The stigma that still surrounds mental health and mental health treatment stops some people from getting the help they may need. For example, an individual may fear being the target of negative and unfair labels like “weak” or “crazy.” This kind of harmful social stigma may make a person feel ashamed of the challenges they’re facing, leading them to live with their symptoms instead of reaching out to therapists, psychiatrists, or clinical social workers. 

Remember that, despite social stigma, reaching out to receive mental health support is a positive action and a sign of strength. For those who would prefer to attend online depression therapy from home rather than attending in-person appointments in a public office, virtual care can be a viable option.

They can't afford it

Not everyone has health insurance, and even those who do may not have any or adequate mental health coverage. Or, even if they accept insurance, therapists may not accept all plans or may frequently change the list of plans that they do accept. 

The result is that many people who may need mental health support are left without options due to financial barriers or the inability to find a provider who accepts the insurance that they have. Since the cost of virtual weekly therapy sessions through a platform like BetterHelp is comparable to the cost of most health insurance copays, this format can allow more people to receive care than if they were limited to only insurance therapists.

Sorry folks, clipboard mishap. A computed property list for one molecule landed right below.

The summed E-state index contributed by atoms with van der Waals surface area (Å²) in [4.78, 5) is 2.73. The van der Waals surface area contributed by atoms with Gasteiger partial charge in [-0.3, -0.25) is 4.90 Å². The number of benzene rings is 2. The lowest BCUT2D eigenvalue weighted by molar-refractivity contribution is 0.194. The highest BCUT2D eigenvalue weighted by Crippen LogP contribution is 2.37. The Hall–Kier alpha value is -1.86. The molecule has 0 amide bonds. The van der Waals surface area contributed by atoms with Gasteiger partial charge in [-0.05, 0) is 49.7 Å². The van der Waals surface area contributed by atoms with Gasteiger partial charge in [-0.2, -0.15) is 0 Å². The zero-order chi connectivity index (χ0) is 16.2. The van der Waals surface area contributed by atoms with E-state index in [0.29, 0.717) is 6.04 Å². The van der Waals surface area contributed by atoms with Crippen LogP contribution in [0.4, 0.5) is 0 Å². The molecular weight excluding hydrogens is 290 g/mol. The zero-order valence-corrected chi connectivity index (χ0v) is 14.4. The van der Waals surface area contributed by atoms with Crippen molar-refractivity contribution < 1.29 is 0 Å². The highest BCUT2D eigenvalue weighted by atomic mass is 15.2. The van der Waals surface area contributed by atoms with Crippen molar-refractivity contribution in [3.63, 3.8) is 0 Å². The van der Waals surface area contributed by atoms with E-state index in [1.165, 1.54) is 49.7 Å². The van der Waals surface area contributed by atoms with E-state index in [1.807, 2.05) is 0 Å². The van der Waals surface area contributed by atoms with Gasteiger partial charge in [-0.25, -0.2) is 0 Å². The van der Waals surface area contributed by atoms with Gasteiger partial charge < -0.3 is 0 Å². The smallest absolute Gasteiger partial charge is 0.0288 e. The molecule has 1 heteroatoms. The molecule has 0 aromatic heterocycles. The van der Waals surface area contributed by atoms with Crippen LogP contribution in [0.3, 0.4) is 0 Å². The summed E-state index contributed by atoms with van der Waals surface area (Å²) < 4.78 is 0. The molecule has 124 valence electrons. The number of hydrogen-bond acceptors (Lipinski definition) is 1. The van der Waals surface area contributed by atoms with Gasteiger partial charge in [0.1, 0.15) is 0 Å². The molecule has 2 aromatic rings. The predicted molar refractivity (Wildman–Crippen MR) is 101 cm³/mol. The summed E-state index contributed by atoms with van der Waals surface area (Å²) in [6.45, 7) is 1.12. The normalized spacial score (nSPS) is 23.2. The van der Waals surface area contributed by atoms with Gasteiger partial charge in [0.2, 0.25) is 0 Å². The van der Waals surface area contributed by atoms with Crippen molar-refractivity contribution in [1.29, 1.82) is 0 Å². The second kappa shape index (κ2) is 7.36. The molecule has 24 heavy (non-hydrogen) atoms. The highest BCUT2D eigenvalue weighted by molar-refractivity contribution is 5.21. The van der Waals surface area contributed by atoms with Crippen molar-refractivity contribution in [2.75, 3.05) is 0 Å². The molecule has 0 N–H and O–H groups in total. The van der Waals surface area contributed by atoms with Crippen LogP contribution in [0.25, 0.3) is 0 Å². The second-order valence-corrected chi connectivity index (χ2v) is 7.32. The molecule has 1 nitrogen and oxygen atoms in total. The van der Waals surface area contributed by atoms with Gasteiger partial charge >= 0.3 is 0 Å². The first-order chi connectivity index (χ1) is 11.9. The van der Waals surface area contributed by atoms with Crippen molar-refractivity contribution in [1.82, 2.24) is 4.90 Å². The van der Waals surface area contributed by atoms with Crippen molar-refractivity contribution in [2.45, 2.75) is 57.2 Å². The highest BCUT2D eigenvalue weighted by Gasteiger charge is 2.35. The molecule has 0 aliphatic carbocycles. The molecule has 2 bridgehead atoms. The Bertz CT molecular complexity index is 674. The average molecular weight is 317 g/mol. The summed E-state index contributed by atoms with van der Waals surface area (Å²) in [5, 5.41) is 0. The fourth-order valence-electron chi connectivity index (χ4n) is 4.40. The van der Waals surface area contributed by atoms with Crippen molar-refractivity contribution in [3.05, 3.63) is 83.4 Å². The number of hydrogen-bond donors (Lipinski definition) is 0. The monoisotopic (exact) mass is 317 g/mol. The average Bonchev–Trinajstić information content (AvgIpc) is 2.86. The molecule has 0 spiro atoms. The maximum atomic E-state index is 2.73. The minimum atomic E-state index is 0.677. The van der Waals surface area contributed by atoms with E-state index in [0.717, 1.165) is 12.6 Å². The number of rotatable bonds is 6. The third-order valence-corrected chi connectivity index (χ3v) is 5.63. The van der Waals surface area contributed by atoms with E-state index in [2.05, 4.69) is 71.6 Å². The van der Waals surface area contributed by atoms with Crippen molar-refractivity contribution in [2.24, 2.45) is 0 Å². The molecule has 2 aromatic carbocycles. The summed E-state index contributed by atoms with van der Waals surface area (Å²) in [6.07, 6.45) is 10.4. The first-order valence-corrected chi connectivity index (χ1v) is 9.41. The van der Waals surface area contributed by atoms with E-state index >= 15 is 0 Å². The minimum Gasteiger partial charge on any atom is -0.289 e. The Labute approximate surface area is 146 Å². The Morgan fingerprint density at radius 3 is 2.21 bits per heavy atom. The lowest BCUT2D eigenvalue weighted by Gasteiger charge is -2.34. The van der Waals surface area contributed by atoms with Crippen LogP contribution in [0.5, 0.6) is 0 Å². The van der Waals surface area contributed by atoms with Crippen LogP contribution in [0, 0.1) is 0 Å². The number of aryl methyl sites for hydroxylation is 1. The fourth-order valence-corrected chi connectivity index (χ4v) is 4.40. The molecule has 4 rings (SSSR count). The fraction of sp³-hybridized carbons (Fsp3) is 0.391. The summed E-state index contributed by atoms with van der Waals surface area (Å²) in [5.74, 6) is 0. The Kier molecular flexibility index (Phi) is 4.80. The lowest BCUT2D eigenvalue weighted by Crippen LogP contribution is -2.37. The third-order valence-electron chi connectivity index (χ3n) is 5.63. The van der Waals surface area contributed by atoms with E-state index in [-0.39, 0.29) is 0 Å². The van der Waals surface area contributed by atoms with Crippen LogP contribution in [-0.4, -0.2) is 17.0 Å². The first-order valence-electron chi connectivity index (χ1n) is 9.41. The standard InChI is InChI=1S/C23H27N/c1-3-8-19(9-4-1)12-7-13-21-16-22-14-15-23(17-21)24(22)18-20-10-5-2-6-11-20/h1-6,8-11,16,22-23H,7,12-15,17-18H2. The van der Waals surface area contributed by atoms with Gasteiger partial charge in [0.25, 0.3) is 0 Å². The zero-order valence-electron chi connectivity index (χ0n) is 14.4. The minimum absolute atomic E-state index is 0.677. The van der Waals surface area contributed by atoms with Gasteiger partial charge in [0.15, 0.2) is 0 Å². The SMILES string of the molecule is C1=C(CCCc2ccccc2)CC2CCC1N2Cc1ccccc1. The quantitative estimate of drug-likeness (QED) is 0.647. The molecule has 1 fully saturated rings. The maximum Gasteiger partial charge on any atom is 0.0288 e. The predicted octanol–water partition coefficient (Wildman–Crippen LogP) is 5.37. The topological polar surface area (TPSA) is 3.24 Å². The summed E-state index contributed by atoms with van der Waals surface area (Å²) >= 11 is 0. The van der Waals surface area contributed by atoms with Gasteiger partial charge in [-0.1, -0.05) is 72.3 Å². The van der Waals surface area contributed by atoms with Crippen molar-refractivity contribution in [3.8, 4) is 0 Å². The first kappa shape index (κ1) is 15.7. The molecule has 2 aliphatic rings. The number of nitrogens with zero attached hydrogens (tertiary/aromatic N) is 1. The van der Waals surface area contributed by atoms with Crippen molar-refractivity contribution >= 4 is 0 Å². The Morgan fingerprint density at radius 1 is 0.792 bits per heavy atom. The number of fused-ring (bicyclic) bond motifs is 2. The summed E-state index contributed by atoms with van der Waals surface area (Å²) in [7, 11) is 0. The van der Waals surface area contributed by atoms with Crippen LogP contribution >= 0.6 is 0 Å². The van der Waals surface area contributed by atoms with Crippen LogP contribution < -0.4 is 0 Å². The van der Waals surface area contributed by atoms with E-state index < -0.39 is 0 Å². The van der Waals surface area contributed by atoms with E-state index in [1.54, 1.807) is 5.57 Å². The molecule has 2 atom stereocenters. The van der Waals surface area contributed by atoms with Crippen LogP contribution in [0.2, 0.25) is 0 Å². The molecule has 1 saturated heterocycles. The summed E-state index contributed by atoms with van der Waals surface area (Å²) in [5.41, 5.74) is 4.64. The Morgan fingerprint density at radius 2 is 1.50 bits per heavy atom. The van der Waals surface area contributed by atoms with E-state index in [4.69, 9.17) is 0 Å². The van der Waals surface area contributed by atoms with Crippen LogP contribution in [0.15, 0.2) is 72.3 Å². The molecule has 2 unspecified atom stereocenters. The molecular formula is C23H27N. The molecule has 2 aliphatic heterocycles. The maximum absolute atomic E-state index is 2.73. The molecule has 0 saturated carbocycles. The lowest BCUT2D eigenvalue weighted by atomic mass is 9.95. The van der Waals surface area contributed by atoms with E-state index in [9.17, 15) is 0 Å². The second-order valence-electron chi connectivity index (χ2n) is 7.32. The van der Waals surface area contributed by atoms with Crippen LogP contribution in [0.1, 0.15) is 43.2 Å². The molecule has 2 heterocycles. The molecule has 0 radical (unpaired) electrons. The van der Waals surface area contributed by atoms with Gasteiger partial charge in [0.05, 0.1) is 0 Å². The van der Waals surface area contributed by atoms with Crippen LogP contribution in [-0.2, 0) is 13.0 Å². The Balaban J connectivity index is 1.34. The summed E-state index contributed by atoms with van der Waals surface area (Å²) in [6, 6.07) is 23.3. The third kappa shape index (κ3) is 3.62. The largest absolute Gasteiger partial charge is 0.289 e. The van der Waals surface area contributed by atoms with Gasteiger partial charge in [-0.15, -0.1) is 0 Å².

Seeking care seems difficult or impossible

Even if an individual living with this disorder or other mental health challenges wishes to seek out treatment, their symptoms may make it difficult to do so. Fatigue, anhedonia, and irritability can hold a person back from getting the motivation to call local therapists to find out about availability and then to travel to and from in-person weekly sessions. With remote therapy, a person can attend appointments from the comfort of home without having to commute.

Why online counseling for mental health conditions can be effective

In-person therapy has traditionally been the first form of treatment recommended to individuals with depression. However, recent studies reflect that virtual therapy may be a viable treatment option in many cases as well. For example, consider a study from 2021 that suggests that virtual help may be “no less efficacious” than in-person therapy. 

Qualified remote therapists can provide many of the talk therapy treatment types that in-person providers can, from cognitive behavioral therapy (CBT) to dialectical behavior therapy (DBT). This format may be more effective and convenient for people in a variety of different situations due to the reasons outlined below.